We do every sport you could ever want and get paid for it. They will also pay for your instructor quals and if you go Rupert you have to have a qual before being issued your red trousers. White water rafting, skiing, mountain biking, sky diving, hockey, footy, rugby, badminton, road cycling - the full lot.

    I'm a MTB instructor and get paid to fly around and instruct mtb'ing. I'm also an expedition medic so head off to random places to look after people doing stuff.

    It's a perk of the job. They want people doing sport and not whorin' fightin' drinkin'.

    Also sorts of offsets working ridiculously hard at your job and the inherent risks involved.
    Postby team47b » Sun Jun 28, 2015 11:53 am

    De Sisti wrote:
    This is one of the silliest threads I've come across. :lol:

    Recognition at last Matthew, well done!, a justified honour :D
    smithy21 wrote:

    He's right you know.
  • mr_goo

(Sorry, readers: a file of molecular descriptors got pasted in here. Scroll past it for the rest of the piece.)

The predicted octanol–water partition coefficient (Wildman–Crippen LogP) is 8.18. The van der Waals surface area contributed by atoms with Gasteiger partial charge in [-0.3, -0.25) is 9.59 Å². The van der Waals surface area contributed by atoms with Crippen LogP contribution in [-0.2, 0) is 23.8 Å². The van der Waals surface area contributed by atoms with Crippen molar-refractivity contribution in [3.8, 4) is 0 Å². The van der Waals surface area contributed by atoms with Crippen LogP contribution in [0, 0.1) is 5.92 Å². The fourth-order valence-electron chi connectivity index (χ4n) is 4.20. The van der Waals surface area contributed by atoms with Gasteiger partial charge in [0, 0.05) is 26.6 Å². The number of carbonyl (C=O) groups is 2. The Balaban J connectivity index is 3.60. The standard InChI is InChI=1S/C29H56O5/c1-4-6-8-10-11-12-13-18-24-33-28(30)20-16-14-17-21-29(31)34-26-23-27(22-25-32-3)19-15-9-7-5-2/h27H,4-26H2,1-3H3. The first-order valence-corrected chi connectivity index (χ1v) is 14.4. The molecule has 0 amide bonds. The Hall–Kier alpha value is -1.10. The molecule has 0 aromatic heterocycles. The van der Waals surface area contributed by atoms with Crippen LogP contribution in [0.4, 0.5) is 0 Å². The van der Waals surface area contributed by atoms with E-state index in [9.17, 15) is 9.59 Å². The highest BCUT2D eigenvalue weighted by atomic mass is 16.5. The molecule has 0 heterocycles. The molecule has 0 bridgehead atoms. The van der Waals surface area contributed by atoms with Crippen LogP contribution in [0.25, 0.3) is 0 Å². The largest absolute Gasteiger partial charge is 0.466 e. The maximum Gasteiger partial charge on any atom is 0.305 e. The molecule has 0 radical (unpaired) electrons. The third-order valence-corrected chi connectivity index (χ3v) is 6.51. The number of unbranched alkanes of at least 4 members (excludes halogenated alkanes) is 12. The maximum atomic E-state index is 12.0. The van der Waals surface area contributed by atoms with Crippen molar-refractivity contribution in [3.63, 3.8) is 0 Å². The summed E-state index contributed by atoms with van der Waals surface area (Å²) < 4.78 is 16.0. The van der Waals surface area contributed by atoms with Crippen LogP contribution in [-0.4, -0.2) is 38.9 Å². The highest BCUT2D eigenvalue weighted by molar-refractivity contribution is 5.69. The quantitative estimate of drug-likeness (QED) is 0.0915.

mr_goo Posts: 3,770
    Mr Goo wrote:
    Mr Goo wrote:
    Mr Goo, being in the armed forces is just like being in a lot of other jobs. It's what you make of it. Yes the forces can, and will, impose on you in ways that working for Morrison's or the local council won't. There are still lots of excellent career opportunities for lads and lasses in the forces - don't listen to the old and cynical. And in my opinion, the money isn't that bad.

    What it has done for my son's well being in run up to selection is to get him into sports, become extremely fit and very very mindful of what he eats and drinks. So I've seen the benefit to him there. It's one of the attractions for him, an organisation that encourages you to be fit.
    Better than that, he will get a chance to have a go at all kinds of sports and activities paid for or heavily subsidized by the taxpayer. I work with the military and boy do they whinge about the job (some things don't change) but somehow that whinging stops when they bugger off snowboarding or kayaking for weeks on end.

    Yep. That's one of the things that has attracted him to joining the RAF.